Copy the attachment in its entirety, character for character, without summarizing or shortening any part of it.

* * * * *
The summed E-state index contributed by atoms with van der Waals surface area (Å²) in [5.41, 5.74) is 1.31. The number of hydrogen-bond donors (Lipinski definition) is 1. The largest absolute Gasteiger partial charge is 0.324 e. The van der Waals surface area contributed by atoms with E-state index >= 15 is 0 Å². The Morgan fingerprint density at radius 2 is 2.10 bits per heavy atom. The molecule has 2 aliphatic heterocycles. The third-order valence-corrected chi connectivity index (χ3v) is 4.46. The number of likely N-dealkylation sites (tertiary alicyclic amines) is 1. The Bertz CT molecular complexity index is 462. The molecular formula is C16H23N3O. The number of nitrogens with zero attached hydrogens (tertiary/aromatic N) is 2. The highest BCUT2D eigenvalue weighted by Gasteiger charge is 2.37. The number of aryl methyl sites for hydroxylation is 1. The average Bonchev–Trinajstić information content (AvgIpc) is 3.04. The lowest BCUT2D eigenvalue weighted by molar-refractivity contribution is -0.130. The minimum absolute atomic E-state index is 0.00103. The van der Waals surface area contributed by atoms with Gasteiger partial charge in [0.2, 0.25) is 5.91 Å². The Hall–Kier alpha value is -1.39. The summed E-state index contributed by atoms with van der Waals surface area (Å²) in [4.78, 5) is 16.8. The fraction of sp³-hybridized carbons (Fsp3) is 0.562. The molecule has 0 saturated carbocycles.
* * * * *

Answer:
The summed E-state index contributed by atoms with van der Waals surface area (Å²) in [5.41, 5.74) is 1.31. The number of hydrogen-bond donors (Lipinski definition) is 1. The largest absolute Gasteiger partial charge is 0.324 e. The van der Waals surface area contributed by atoms with E-state index >= 15 is 0 Å². The Morgan fingerprint density at radius 2 is 2.10 bits per heavy atom. The molecule has 2 aliphatic heterocycles. The third-order valence-corrected chi connectivity index (χ3v) is 4.46. The number of likely N-dealkylation sites (tertiary alicyclic amines) is 1. The Bertz CT molecular complexity index is 462. The molecular formula is C16H23N3O. The number of nitrogens with zero attached hydrogens (tertiary/aromatic N) is 2. The highest BCUT2D eigenvalue weighted by Gasteiger charge is 2.37. The number of aryl methyl sites for hydroxylation is 1. The average Bonchev–Trinajstić information content (AvgIpc) is 3.04. The lowest BCUT2D eigenvalue weighted by molar-refractivity contribution is -0.130. The minimum absolute atomic E-state index is 0.00103. The van der Waals surface area contributed by atoms with Gasteiger partial charge in [0.2, 0.25) is 5.91 Å². The Hall–Kier alpha value is -1.39. The summed E-state index contributed by atoms with van der Waals surface area (Å²) in [4.78, 5) is 16.8. The fraction of sp³-hybridized carbons (Fsp3) is 0.562. The molecule has 0 saturated carbocycles.